This column is all about local food and where to find it, so let’s dust off our baskets and head to the nearest farmers market.
Each year, Adirondack Harvest spends the better part of a week tracking down all the farmers markets in the North Country.
Updated days, times, locations, market managers, websites and contact information is needed. This year, the list includes 65 markets across 14 counties. That’s up a bit from last year but not a lot.
The market numbers are leveling off, probably due to a couple of factors. One reason is that the farmers are already selling at as many markets as they can handle. The other may be the rise in community-supported agriculture (CSA) farms.
Both farmers markets and CSAs have been gaining in popularity as the local food movement continues to grow, but which one is right for you and your family?
There are pros and cons to each. Farmers markets offer you the convenience of many vendors and an excellent variety of products. In addition to all the delectable edibles, there are usually local crafts, bedding plants and other items for sale.
The market is a great place to hang out with your neighbors and support the local economy. If you have access to at least one, or better, several great farmers markets each week, and you have time to shop and gather everything you need, farmers markets might be your best bet.
You also get to choose only what you like, so you are less likely to throw out unwanted produce. And because you are not paying the farmer ahead of time, it may feel like a less risky option.
That said, many CSAs are functioning more like farmers markets, with free choice of whatever is in season each week. They really listen to what their customers want and expect in their shares.
CSA lets the farmer do less marketing in the busy summertime, setting up accounts during the slower winter months and planning to keep your weekly basket filled all summer long — and possibly spring, fall and winter.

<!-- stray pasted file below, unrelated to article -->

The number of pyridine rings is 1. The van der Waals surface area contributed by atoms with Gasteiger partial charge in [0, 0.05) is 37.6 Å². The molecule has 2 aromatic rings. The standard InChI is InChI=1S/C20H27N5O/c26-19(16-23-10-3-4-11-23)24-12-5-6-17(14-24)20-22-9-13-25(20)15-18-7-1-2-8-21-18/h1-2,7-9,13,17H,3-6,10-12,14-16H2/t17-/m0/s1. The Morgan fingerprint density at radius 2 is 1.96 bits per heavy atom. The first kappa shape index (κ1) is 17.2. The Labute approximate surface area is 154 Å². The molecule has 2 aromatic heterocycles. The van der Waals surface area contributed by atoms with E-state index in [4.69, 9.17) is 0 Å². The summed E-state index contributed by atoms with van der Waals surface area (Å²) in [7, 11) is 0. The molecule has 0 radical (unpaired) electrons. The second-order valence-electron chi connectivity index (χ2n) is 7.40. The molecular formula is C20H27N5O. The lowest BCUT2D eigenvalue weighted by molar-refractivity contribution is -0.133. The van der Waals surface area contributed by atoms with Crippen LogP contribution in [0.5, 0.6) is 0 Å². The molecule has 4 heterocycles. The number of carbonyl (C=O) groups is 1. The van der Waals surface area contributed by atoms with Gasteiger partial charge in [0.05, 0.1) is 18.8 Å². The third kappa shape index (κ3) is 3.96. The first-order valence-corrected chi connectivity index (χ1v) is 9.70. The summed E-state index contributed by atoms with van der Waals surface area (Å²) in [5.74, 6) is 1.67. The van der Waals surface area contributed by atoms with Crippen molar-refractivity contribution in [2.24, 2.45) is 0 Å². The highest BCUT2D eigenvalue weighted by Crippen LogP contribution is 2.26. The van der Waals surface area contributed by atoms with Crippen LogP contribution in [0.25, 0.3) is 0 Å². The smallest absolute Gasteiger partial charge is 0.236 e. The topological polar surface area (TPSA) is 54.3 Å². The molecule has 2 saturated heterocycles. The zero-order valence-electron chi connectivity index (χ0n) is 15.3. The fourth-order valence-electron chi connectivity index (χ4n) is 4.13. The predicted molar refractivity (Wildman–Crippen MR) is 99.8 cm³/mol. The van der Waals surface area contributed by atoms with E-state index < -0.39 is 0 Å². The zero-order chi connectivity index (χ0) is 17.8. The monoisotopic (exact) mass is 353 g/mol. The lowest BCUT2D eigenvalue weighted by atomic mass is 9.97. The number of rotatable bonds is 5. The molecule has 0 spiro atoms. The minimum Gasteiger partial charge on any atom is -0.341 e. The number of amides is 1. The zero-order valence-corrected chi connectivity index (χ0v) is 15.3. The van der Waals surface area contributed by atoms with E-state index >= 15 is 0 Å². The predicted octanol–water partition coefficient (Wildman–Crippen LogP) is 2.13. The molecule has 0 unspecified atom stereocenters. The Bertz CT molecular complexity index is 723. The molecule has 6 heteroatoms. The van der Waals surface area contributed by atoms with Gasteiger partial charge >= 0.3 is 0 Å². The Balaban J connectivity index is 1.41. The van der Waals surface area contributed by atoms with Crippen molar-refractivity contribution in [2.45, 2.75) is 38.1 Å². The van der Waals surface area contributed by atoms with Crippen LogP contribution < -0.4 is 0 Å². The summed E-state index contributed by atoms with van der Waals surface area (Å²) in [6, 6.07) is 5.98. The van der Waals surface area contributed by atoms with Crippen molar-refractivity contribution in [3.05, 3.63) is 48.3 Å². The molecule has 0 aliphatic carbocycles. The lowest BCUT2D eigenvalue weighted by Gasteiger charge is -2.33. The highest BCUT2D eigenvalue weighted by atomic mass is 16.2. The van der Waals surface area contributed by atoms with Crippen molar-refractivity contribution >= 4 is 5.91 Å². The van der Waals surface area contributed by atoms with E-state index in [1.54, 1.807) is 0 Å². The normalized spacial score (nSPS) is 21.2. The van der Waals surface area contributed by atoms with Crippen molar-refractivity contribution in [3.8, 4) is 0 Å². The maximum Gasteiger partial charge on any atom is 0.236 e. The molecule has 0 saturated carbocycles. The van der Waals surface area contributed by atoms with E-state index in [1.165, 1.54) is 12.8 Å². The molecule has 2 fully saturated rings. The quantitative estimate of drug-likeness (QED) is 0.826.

Busy families may prefer the convenience of a CSA — no trying to schedule in a visit to the market when life gets hectic. It may just take a quick stop by the farm on pickup day, or even better, a delivery to your worksite or other nearby location.
Many people really love the variety of produce they get in their CSA share, saying it has forced them to try new foods that turned out to be pleasant, delicious discoveries.
When you’re a member of a CSA you can feel like you’re a part of the farm, becoming friends with the farmers, really learning their growing methods and possibly even doing some work to help out. I recently heard the children of one member refer to their CSA as “our farm” — what a great experience for the kids.
All in all, both farmers markets and CSAs are terrific, and some people never completely choose one over the other. CSA members often supplement with trips to the farmers market.
You need to find what works best for you – and we hope that involves making local food a mainstay at your table.
Visit www.adirondackharvest.com for a complete current listing of North Country farmers markets and CSAs.
Laurie Davis is an educator with Cornell Cooperative Extension in Essex County and is the coordinator for Adirondack Harvest. Reach her at 962-4810, Ext. 404, or by email: firstname.lastname@example.org.
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